Why Most Super Bowl Advertisers Can’t Say ‘Super Bowl’ in Their Super Bowl Ads

The NFL’s strict rules are preventing companies from using the term

The National Football League has trademarked the term “Super Bowl,” which means companies aren’t allowed to state “Super Bowl” without permission from the organization, reported TIME magazine’s website.

So Super Bowl advertisers who aren’t willing to fork out sizable checks to use the phrase have come up with creative alternatives. Take Delta Airlines who refers to the Super Bowl as “the pro football championship,” while Nike has used the phrase “Championship Sunday.” Miller Lite, the alcohol company has turned to a generic phrase by describing the highly-watched match as “pre-game coverage.” But Southwest Airlines was more creative. The airlines company Tweeted after the NFL’s final four games on Sunday, Jan. 18: “Did you hear that in the sky? Lots of cheers & tears. Free Inflight TV will carry the next game, if you’re flying on a WiFi-enabled flight!”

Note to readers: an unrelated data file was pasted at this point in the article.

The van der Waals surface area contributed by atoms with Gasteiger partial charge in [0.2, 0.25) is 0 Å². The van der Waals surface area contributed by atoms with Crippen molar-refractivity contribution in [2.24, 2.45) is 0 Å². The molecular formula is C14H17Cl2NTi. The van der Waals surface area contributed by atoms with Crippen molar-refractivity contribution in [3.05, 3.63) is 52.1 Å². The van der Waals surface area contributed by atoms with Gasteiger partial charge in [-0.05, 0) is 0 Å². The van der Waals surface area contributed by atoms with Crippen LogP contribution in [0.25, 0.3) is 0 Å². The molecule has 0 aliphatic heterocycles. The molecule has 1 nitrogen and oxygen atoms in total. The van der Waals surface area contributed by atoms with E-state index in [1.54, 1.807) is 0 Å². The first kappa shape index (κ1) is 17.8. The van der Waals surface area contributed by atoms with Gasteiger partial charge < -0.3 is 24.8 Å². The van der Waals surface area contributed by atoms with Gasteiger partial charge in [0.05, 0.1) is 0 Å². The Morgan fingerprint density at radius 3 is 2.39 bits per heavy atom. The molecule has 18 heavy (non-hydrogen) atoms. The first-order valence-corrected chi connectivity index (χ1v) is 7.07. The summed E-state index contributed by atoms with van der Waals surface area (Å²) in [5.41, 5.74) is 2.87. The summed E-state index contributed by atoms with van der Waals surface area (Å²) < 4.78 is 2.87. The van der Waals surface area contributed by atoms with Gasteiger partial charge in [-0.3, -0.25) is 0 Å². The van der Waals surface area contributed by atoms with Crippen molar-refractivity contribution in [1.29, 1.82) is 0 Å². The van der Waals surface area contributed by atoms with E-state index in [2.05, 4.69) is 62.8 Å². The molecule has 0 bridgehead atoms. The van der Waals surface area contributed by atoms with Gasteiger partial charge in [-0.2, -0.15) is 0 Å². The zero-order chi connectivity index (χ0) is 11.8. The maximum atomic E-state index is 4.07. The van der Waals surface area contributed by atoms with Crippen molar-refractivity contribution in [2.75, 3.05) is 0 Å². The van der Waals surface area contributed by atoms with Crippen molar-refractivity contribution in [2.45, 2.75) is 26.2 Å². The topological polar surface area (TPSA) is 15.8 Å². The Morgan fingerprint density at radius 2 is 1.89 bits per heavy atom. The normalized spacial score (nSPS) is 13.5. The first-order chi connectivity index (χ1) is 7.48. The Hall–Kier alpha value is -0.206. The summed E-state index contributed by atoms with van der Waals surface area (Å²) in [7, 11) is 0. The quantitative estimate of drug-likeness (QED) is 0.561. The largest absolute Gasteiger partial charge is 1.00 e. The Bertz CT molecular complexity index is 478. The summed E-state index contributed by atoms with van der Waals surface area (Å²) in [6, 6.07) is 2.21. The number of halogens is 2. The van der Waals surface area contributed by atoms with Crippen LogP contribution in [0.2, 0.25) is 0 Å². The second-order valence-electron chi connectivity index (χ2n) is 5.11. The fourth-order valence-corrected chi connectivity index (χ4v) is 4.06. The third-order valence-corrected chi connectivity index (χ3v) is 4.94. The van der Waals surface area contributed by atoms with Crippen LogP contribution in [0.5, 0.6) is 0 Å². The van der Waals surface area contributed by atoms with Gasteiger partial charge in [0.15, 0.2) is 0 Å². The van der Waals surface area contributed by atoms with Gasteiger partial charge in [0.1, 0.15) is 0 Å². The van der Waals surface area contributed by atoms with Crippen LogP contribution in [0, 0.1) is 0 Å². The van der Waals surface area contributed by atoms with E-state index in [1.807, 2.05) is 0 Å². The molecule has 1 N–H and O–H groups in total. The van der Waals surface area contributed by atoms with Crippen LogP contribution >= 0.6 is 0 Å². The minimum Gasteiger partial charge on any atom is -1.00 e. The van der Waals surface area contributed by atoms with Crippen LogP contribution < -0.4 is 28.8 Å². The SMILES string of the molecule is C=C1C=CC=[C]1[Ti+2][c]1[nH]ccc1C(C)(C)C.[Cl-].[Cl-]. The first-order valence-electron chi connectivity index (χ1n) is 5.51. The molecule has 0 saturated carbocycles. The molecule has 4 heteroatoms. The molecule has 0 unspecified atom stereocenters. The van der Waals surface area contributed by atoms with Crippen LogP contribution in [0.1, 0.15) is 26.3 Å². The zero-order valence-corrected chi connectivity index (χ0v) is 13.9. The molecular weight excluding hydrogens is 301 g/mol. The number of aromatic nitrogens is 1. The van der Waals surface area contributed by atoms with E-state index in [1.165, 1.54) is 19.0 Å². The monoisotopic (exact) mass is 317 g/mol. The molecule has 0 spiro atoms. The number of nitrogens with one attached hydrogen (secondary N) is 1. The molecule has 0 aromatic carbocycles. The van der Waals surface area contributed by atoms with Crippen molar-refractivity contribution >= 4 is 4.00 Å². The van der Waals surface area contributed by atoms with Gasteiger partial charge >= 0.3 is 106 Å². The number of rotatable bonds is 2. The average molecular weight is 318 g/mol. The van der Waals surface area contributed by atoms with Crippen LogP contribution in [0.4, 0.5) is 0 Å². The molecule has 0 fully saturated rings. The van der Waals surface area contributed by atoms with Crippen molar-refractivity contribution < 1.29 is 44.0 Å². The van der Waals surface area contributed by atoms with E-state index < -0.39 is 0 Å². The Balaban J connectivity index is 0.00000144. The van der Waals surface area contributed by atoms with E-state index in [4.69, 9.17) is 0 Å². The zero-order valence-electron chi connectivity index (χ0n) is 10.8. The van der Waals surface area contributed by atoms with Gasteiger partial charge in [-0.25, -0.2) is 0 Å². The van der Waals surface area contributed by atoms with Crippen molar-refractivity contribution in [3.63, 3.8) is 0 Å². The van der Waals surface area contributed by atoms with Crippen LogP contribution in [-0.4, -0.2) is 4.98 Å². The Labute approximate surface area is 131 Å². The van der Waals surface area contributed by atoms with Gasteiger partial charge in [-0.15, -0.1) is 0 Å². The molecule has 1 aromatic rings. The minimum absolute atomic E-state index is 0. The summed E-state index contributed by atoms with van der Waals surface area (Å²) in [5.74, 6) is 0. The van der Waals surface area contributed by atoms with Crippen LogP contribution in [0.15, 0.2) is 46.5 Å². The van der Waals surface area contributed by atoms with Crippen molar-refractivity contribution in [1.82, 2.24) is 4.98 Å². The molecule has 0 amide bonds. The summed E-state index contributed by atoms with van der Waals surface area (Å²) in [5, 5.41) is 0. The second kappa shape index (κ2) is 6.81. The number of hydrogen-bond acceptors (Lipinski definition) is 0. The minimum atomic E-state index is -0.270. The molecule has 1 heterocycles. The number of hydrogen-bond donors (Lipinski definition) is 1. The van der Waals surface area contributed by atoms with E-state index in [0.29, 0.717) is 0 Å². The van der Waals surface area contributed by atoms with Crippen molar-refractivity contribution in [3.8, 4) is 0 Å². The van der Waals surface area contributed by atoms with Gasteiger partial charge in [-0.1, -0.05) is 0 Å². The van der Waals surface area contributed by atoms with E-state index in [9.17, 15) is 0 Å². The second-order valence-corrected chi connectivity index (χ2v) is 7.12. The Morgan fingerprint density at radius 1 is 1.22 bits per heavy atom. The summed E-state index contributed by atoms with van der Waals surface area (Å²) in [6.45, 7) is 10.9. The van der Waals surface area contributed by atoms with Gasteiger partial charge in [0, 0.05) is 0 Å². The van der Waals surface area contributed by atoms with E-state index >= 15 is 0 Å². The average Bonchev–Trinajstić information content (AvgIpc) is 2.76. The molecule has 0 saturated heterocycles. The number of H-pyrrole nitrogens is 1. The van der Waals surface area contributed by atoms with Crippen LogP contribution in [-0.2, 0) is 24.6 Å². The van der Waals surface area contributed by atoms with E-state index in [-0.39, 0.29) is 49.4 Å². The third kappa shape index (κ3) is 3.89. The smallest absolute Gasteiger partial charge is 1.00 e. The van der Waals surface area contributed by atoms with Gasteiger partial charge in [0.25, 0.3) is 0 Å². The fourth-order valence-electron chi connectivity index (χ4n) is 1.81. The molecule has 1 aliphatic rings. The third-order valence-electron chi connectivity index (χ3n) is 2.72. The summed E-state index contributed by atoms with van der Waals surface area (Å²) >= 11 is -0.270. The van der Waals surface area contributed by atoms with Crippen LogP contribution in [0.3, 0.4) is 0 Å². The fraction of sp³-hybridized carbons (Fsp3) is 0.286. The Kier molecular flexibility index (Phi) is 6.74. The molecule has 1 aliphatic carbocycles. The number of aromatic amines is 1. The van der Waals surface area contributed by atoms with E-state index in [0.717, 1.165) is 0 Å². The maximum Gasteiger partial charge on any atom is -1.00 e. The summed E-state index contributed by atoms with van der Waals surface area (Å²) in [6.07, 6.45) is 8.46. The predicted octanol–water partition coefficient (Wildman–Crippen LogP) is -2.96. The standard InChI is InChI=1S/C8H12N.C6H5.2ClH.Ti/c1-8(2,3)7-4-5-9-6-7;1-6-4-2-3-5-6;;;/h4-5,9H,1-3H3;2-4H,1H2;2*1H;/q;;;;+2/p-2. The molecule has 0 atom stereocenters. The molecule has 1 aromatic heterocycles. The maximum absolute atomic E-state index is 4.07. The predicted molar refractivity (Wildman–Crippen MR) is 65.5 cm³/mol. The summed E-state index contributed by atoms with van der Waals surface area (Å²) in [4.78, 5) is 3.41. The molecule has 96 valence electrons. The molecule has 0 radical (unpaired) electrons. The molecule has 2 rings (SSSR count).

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In fact, the NFL’s lawyers have a stack of cease and desist letters ready to go, if any brands use the term without permission, according to SBNation.com. Back in 2010, Budweiser decided to sign a six-year Super Bowl sponsorship deal valued at over $1 billion. In 2014, some Super Bowl ads were $4 million, reported to USA Today. A 30-second Super Bowl spot has a production cost that’s about $1 million and, based on the out-of-the-box concept planned, some ads can double or even triple in the millions.

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